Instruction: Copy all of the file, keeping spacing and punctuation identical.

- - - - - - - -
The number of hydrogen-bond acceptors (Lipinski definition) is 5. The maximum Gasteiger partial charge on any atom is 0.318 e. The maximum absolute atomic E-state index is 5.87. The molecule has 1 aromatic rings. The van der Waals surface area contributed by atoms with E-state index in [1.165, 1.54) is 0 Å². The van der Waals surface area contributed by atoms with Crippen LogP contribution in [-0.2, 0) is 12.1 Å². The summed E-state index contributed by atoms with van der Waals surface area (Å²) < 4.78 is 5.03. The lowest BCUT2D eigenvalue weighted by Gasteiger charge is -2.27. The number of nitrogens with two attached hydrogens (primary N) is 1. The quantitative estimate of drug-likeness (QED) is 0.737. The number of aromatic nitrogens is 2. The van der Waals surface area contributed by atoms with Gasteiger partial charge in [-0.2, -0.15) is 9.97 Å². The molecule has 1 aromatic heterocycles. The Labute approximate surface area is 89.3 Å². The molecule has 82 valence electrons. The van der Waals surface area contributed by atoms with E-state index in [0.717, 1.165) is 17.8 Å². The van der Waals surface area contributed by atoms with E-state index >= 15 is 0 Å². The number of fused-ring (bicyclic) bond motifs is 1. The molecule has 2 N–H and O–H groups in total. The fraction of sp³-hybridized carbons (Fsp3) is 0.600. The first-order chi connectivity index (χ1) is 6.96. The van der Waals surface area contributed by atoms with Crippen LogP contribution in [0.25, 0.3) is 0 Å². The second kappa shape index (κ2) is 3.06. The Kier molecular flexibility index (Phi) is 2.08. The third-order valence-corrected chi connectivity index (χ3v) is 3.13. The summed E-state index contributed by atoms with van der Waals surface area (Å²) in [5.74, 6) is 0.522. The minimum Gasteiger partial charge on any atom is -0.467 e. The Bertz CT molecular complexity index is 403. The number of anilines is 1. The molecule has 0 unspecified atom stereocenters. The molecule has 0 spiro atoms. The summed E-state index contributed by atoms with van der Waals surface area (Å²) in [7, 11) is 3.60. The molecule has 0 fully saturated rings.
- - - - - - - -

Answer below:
The number of hydrogen-bond acceptors (Lipinski definition) is 5. The maximum Gasteiger partial charge on any atom is 0.318 e. The maximum absolute atomic E-state index is 5.87. The molecule has 1 aromatic rings. The van der Waals surface area contributed by atoms with E-state index in [1.165, 1.54) is 0 Å². The van der Waals surface area contributed by atoms with Crippen LogP contribution in [-0.2, 0) is 12.1 Å². The summed E-state index contributed by atoms with van der Waals surface area (Å²) < 4.78 is 5.03. The lowest BCUT2D eigenvalue weighted by Gasteiger charge is -2.27. The number of nitrogens with two attached hydrogens (primary N) is 1. The quantitative estimate of drug-likeness (QED) is 0.737. The number of aromatic nitrogens is 2. The van der Waals surface area contributed by atoms with Gasteiger partial charge in [-0.2, -0.15) is 9.97 Å². The molecule has 1 aromatic heterocycles. The Labute approximate surface area is 89.3 Å². The molecule has 82 valence electrons. The van der Waals surface area contributed by atoms with E-state index in [0.717, 1.165) is 17.8 Å². The van der Waals surface area contributed by atoms with E-state index >= 15 is 0 Å². The number of fused-ring (bicyclic) bond motifs is 1. The molecule has 2 N–H and O–H groups in total. The fraction of sp³-hybridized carbons (Fsp3) is 0.600. The first-order chi connectivity index (χ1) is 6.96. The van der Waals surface area contributed by atoms with Crippen LogP contribution in [0.25, 0.3) is 0 Å². The second kappa shape index (κ2) is 3.06. The Kier molecular flexibility index (Phi) is 2.08. The third-order valence-corrected chi connectivity index (χ3v) is 3.13. The summed E-state index contributed by atoms with van der Waals surface area (Å²) in [5.74, 6) is 0.522. The minimum Gasteiger partial charge on any atom is -0.467 e. The Bertz CT molecular complexity index is 403. The number of anilines is 1. The molecule has 0 unspecified atom stereocenters. The molecule has 0 spiro atoms. The summed E-state index contributed by atoms with van der Waals surface area (Å²) in [7, 11) is 3.60. The molecule has 0 fully saturated rings.